Following the panels, we boarded the buses for a tour of Tampa Bay WaVE, “Tampa Bay’s coolest resource center for building, launching and growing tech ventures.” The brainchild of Linda Olson, WaVE was founded in 2008 as a 501(c)(3) nonprofit and was – in partnership with USF – the recipient of a $1 million i6 Challenge grant from the U.S. Economic Development Administration’s Office of Innovation and Entrepreneurship. Housed in the city’s iconically round Rivergate Tower, the WaVE floor is a maze of glass-walled cubes, individual desks, collaborative spaces and – as befits a hip and trendy workplace – video games, exercise-ball chairs and plenty of snacks. It’s inhabitants are members who pay a monthly fee to “cowork” in the shared space, to join the Accelerator mentorship program, or for a seat at the Entrepreneur Roundtable. And as a member, they gain access to a support network and mutual admiration society of other like-minded tech folks, where posted requests like “Need: a programmer” illustrate how working together and sharing resources are making these knowledge workers even greater than the sum of their parts.
The rest of our afternoon was spent exploring three construction projects that represent somewhat more traditional “brick and mortar” growth, but with an eye on the changing needs of the city and its economic development. The first was a stop at the University of Tampa, where President Ron Vaughn shared with us the campus’ growth from a tiny commuter college that offered Depression-era students an affordable alternative to FSU and UF to a world-class private institution that employs 1,500 and draws 100,000 admissions inquiries a year from all 50 states and countries around the world. Coming soon, Vaughn promised as he showed us the renderings, is a new building that will house UT’s Entrepreneurship Center.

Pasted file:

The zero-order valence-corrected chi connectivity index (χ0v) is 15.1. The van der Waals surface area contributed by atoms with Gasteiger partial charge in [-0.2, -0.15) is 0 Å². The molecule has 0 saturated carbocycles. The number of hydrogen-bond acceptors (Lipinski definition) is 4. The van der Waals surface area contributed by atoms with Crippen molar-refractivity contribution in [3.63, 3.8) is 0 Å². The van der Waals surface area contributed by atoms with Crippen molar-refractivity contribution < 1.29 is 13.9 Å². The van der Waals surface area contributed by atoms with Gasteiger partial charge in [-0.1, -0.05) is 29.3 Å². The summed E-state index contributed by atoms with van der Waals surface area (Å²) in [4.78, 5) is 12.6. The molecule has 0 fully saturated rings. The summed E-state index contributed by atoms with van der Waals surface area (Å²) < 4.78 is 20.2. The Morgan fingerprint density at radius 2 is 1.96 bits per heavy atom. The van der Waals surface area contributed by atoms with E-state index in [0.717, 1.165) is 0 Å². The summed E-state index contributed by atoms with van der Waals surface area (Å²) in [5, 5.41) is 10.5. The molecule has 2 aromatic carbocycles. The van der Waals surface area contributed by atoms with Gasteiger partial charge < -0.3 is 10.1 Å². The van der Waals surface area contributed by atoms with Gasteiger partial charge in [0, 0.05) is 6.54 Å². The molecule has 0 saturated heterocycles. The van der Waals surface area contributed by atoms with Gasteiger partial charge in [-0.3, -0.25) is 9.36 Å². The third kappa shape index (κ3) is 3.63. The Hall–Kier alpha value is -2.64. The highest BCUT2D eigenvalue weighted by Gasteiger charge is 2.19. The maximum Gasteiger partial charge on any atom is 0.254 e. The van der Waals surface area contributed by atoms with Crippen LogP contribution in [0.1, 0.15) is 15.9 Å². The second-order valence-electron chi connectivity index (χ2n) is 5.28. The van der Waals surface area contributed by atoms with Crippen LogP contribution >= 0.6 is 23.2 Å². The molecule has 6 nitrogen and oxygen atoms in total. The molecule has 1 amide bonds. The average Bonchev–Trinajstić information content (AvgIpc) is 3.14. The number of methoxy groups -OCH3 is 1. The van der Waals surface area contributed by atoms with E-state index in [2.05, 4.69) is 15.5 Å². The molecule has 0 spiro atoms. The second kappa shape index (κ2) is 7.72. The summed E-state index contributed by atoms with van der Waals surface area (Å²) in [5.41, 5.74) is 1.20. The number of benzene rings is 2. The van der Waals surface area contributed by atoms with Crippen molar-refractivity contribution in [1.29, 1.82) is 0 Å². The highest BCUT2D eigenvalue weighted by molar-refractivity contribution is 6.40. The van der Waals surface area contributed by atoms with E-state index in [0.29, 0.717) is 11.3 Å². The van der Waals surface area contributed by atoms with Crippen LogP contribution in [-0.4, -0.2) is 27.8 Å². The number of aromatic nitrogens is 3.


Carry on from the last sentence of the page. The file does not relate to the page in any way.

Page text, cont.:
We also got to tour the in-progress Crescent Bayshore apartments sprouting out of a piece of prime real estate on the northern end of the picturesque boulevard: one of several multi-family housing developments Mayor Buckhorn has referenced in recent speeches that we as a community will see dotting the skyline over the next year.
The highlight of the day, though, was our final stop at the new Epicurian Hotel across the street from Bern’s hallowed steak house. Though new construction, the hotel is steeped in the love of and respect for good food, fine wine and excellent customer service that has made Bern’s a Tampa landmark since 1956. We, as a class, even got an opportunity to mix it up a little in that arena but… well… what happens in Leadership Tampa stays in Leadership Tampa.
In his recent State of the City address, Mayor Bob Buckhorn said, “We are a city poised on the verge of greatness, unwilling to settle for anything less than excellence.” His prevailing theme throughout the 45-minute speech was connecting Tampa’s history to its future. And it was a pleasure getting to meet some of the minds and hands bringing that vision to reality.